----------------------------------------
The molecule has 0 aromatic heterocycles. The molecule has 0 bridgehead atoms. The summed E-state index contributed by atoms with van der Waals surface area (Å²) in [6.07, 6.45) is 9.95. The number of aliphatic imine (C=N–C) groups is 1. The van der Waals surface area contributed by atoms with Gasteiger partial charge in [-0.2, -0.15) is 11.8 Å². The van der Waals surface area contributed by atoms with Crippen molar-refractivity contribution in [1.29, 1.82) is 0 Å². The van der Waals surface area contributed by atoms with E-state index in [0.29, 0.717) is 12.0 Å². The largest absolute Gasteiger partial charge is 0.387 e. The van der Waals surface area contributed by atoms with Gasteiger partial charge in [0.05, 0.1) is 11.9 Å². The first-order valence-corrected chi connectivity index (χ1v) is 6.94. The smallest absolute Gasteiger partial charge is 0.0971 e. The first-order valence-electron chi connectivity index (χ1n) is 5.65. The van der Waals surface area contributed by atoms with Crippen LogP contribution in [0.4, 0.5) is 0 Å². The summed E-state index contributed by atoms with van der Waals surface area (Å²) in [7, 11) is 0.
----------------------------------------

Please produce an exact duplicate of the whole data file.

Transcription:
The molecule has 0 aromatic heterocycles. The molecule has 0 bridgehead atoms. The summed E-state index contributed by atoms with van der Waals surface area (Å²) in [6.07, 6.45) is 9.95. The number of aliphatic imine (C=N–C) groups is 1. The van der Waals surface area contributed by atoms with Gasteiger partial charge in [-0.2, -0.15) is 11.8 Å². The van der Waals surface area contributed by atoms with Crippen molar-refractivity contribution in [1.29, 1.82) is 0 Å². The van der Waals surface area contributed by atoms with E-state index in [0.29, 0.717) is 12.0 Å². The largest absolute Gasteiger partial charge is 0.387 e. The van der Waals surface area contributed by atoms with Gasteiger partial charge in [0.05, 0.1) is 11.9 Å². The first-order valence-corrected chi connectivity index (χ1v) is 6.94. The smallest absolute Gasteiger partial charge is 0.0971 e. The first-order valence-electron chi connectivity index (χ1n) is 5.65. The van der Waals surface area contributed by atoms with Crippen LogP contribution in [0.4, 0.5) is 0 Å². The summed E-state index contributed by atoms with van der Waals surface area (Å²) in [7, 11) is 0.